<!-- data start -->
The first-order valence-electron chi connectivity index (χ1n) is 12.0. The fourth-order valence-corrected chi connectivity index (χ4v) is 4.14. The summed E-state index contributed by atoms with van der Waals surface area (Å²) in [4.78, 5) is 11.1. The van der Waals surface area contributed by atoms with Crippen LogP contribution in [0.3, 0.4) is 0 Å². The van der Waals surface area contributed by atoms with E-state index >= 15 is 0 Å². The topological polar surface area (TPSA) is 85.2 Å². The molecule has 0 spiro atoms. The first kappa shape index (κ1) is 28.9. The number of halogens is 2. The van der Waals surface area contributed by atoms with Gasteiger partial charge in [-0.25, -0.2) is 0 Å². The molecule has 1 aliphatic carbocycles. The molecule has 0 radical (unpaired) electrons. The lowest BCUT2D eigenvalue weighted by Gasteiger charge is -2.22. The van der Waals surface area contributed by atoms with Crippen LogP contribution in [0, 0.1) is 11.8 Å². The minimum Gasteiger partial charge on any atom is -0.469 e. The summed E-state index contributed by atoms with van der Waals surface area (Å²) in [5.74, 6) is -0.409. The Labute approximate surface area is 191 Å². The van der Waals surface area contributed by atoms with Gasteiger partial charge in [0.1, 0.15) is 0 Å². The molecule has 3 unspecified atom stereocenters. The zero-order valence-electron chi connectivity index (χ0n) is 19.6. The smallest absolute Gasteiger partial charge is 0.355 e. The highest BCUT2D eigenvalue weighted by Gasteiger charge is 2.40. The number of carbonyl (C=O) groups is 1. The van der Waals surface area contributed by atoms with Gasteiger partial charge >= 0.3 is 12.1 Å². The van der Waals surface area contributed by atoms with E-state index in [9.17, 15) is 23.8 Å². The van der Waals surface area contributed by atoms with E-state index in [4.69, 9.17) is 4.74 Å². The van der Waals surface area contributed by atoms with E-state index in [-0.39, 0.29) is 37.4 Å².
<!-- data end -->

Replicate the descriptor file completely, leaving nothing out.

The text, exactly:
The first-order valence-electron chi connectivity index (χ1n) is 12.0. The fourth-order valence-corrected chi connectivity index (χ4v) is 4.14. The summed E-state index contributed by atoms with van der Waals surface area (Å²) in [4.78, 5) is 11.1. The van der Waals surface area contributed by atoms with Crippen LogP contribution in [0.3, 0.4) is 0 Å². The van der Waals surface area contributed by atoms with E-state index >= 15 is 0 Å². The topological polar surface area (TPSA) is 85.2 Å². The molecule has 0 spiro atoms. The first kappa shape index (κ1) is 28.9. The number of halogens is 2. The van der Waals surface area contributed by atoms with Gasteiger partial charge in [-0.25, -0.2) is 0 Å². The molecule has 1 aliphatic carbocycles. The molecule has 0 radical (unpaired) electrons. The lowest BCUT2D eigenvalue weighted by Gasteiger charge is -2.22. The van der Waals surface area contributed by atoms with Crippen LogP contribution in [0, 0.1) is 11.8 Å². The minimum Gasteiger partial charge on any atom is -0.469 e. The summed E-state index contributed by atoms with van der Waals surface area (Å²) in [5.74, 6) is -0.409. The Labute approximate surface area is 191 Å². The van der Waals surface area contributed by atoms with Gasteiger partial charge in [0.1, 0.15) is 0 Å². The molecule has 3 unspecified atom stereocenters. The zero-order valence-electron chi connectivity index (χ0n) is 19.6. The smallest absolute Gasteiger partial charge is 0.355 e. The highest BCUT2D eigenvalue weighted by Gasteiger charge is 2.40. The number of carbonyl (C=O) groups is 1. The van der Waals surface area contributed by atoms with Gasteiger partial charge >= 0.3 is 12.1 Å². The van der Waals surface area contributed by atoms with E-state index in [9.17, 15) is 23.8 Å². The van der Waals surface area contributed by atoms with E-state index in [4.69, 9.17) is 4.74 Å². The van der Waals surface area contributed by atoms with E-state index in [-0.39, 0.29) is 37.4 Å².